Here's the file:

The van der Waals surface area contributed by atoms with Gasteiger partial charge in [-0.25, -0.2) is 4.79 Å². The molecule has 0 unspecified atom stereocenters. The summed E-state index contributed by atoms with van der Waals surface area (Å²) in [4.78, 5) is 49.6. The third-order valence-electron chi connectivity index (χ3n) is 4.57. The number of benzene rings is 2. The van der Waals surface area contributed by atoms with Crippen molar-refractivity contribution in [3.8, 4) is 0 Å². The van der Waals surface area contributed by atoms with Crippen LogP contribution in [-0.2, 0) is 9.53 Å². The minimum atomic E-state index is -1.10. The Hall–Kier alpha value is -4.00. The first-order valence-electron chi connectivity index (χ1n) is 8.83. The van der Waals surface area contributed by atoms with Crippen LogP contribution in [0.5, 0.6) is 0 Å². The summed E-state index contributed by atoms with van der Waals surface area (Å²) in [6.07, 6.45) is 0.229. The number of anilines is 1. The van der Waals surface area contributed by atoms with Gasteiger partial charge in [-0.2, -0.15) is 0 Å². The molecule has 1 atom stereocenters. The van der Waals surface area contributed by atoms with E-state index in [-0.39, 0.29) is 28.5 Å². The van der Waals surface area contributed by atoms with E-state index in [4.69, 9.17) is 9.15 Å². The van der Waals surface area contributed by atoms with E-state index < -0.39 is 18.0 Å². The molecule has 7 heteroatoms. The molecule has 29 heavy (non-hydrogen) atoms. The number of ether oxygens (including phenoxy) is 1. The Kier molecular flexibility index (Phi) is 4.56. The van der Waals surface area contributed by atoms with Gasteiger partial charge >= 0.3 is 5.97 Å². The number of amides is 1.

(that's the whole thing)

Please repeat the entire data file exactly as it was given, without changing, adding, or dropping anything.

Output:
The van der Waals surface area contributed by atoms with Gasteiger partial charge in [-0.25, -0.2) is 4.79 Å². The molecule has 0 unspecified atom stereocenters. The summed E-state index contributed by atoms with van der Waals surface area (Å²) in [4.78, 5) is 49.6. The third-order valence-electron chi connectivity index (χ3n) is 4.57. The number of benzene rings is 2. The van der Waals surface area contributed by atoms with Crippen molar-refractivity contribution in [3.8, 4) is 0 Å². The van der Waals surface area contributed by atoms with Crippen LogP contribution in [-0.2, 0) is 9.53 Å². The minimum atomic E-state index is -1.10. The Hall–Kier alpha value is -4.00. The first-order valence-electron chi connectivity index (χ1n) is 8.83. The van der Waals surface area contributed by atoms with Crippen LogP contribution in [0.5, 0.6) is 0 Å². The summed E-state index contributed by atoms with van der Waals surface area (Å²) in [6.07, 6.45) is 0.229. The number of anilines is 1. The van der Waals surface area contributed by atoms with Gasteiger partial charge in [-0.2, -0.15) is 0 Å². The molecule has 1 atom stereocenters. The van der Waals surface area contributed by atoms with E-state index in [-0.39, 0.29) is 28.5 Å². The van der Waals surface area contributed by atoms with E-state index in [4.69, 9.17) is 9.15 Å². The van der Waals surface area contributed by atoms with E-state index < -0.39 is 18.0 Å². The molecule has 7 heteroatoms. The molecule has 29 heavy (non-hydrogen) atoms. The number of ether oxygens (including phenoxy) is 1. The Kier molecular flexibility index (Phi) is 4.56. The van der Waals surface area contributed by atoms with Gasteiger partial charge >= 0.3 is 5.97 Å². The number of amides is 1.